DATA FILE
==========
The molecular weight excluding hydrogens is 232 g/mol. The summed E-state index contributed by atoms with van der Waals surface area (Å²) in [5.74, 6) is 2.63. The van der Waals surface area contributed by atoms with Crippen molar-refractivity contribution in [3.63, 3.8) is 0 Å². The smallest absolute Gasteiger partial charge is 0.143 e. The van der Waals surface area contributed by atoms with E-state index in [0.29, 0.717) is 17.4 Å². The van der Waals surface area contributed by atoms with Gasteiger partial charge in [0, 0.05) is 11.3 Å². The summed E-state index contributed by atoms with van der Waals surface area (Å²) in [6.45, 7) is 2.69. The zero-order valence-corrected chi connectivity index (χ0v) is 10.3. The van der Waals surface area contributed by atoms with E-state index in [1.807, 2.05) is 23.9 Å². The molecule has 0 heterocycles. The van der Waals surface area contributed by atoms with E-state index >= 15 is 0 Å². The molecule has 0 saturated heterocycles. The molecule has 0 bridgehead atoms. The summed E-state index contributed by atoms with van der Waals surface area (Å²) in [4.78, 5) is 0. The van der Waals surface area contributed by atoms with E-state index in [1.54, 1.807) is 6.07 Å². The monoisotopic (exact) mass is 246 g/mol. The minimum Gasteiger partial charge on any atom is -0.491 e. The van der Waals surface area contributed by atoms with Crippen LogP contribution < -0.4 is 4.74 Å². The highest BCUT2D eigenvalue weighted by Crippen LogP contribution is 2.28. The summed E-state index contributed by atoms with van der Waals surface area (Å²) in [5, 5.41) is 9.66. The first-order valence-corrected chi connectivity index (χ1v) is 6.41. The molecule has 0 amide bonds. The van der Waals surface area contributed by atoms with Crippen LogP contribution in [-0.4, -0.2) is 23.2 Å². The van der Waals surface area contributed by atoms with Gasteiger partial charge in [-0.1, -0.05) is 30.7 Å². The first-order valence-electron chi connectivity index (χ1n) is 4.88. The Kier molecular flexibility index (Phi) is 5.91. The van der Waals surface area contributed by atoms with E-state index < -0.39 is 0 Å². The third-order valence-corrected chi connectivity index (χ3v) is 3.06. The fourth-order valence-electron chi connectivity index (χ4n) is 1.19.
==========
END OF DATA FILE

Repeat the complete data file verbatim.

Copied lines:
The molecular weight excluding hydrogens is 232 g/mol. The summed E-state index contributed by atoms with van der Waals surface area (Å²) in [5.74, 6) is 2.63. The van der Waals surface area contributed by atoms with Crippen molar-refractivity contribution in [3.63, 3.8) is 0 Å². The smallest absolute Gasteiger partial charge is 0.143 e. The van der Waals surface area contributed by atoms with E-state index in [0.29, 0.717) is 17.4 Å². The van der Waals surface area contributed by atoms with Gasteiger partial charge in [0, 0.05) is 11.3 Å². The summed E-state index contributed by atoms with van der Waals surface area (Å²) in [6.45, 7) is 2.69. The zero-order valence-corrected chi connectivity index (χ0v) is 10.3. The van der Waals surface area contributed by atoms with E-state index in [1.807, 2.05) is 23.9 Å². The molecule has 0 heterocycles. The van der Waals surface area contributed by atoms with E-state index >= 15 is 0 Å². The molecule has 0 saturated heterocycles. The molecule has 0 bridgehead atoms. The summed E-state index contributed by atoms with van der Waals surface area (Å²) in [4.78, 5) is 0. The van der Waals surface area contributed by atoms with E-state index in [1.54, 1.807) is 6.07 Å². The monoisotopic (exact) mass is 246 g/mol. The minimum Gasteiger partial charge on any atom is -0.491 e. The van der Waals surface area contributed by atoms with Crippen LogP contribution < -0.4 is 4.74 Å². The highest BCUT2D eigenvalue weighted by Crippen LogP contribution is 2.28. The summed E-state index contributed by atoms with van der Waals surface area (Å²) in [5, 5.41) is 9.66. The first-order valence-corrected chi connectivity index (χ1v) is 6.41. The molecule has 0 amide bonds. The van der Waals surface area contributed by atoms with Crippen LogP contribution in [-0.4, -0.2) is 23.2 Å². The van der Waals surface area contributed by atoms with Gasteiger partial charge in [-0.1, -0.05) is 30.7 Å². The first-order valence-electron chi connectivity index (χ1n) is 4.88. The Kier molecular flexibility index (Phi) is 5.91. The van der Waals surface area contributed by atoms with E-state index < -0.39 is 0 Å². The third-order valence-corrected chi connectivity index (χ3v) is 3.06. The fourth-order valence-electron chi connectivity index (χ4n) is 1.19.